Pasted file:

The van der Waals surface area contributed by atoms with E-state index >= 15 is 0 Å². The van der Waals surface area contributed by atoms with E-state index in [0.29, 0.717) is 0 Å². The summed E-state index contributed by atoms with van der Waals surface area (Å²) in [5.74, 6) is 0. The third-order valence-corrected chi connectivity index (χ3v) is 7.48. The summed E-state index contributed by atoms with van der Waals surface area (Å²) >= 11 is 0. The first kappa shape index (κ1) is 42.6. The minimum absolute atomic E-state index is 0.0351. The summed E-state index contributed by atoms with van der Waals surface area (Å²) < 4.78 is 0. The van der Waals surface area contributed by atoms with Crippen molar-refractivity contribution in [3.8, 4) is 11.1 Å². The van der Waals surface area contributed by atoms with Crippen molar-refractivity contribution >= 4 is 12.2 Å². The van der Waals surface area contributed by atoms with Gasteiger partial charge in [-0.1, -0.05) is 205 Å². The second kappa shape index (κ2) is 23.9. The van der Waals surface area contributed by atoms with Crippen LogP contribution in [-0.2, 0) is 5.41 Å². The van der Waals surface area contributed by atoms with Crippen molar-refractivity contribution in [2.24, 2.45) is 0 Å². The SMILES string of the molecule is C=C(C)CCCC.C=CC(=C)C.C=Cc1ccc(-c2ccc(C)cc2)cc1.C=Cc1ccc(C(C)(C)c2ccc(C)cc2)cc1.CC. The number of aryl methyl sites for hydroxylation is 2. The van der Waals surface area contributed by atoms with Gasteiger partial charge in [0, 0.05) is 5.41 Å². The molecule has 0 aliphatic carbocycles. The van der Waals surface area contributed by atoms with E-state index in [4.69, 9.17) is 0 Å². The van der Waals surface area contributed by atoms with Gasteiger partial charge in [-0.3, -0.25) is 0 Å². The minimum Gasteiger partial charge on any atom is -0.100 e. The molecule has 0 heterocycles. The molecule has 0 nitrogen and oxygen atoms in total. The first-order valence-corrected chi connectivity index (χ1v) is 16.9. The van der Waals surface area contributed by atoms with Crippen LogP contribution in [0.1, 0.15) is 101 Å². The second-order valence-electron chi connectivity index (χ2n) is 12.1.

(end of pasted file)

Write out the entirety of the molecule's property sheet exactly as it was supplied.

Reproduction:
The van der Waals surface area contributed by atoms with E-state index >= 15 is 0 Å². The van der Waals surface area contributed by atoms with E-state index in [0.29, 0.717) is 0 Å². The summed E-state index contributed by atoms with van der Waals surface area (Å²) in [5.74, 6) is 0. The third-order valence-corrected chi connectivity index (χ3v) is 7.48. The summed E-state index contributed by atoms with van der Waals surface area (Å²) >= 11 is 0. The first kappa shape index (κ1) is 42.6. The minimum absolute atomic E-state index is 0.0351. The summed E-state index contributed by atoms with van der Waals surface area (Å²) < 4.78 is 0. The van der Waals surface area contributed by atoms with Crippen molar-refractivity contribution in [3.8, 4) is 11.1 Å². The van der Waals surface area contributed by atoms with Crippen molar-refractivity contribution >= 4 is 12.2 Å². The van der Waals surface area contributed by atoms with Gasteiger partial charge in [-0.1, -0.05) is 205 Å². The second kappa shape index (κ2) is 23.9. The van der Waals surface area contributed by atoms with Crippen LogP contribution in [-0.2, 0) is 5.41 Å². The van der Waals surface area contributed by atoms with Crippen molar-refractivity contribution in [2.24, 2.45) is 0 Å². The SMILES string of the molecule is C=C(C)CCCC.C=CC(=C)C.C=Cc1ccc(-c2ccc(C)cc2)cc1.C=Cc1ccc(C(C)(C)c2ccc(C)cc2)cc1.CC. The number of aryl methyl sites for hydroxylation is 2. The van der Waals surface area contributed by atoms with Gasteiger partial charge in [0, 0.05) is 5.41 Å². The molecule has 0 aliphatic carbocycles. The van der Waals surface area contributed by atoms with E-state index in [4.69, 9.17) is 0 Å². The van der Waals surface area contributed by atoms with Gasteiger partial charge in [-0.3, -0.25) is 0 Å². The minimum Gasteiger partial charge on any atom is -0.100 e. The molecule has 0 heterocycles. The molecule has 0 nitrogen and oxygen atoms in total. The first-order valence-corrected chi connectivity index (χ1v) is 16.9. The van der Waals surface area contributed by atoms with Crippen LogP contribution in [0.1, 0.15) is 101 Å². The second-order valence-electron chi connectivity index (χ2n) is 12.1.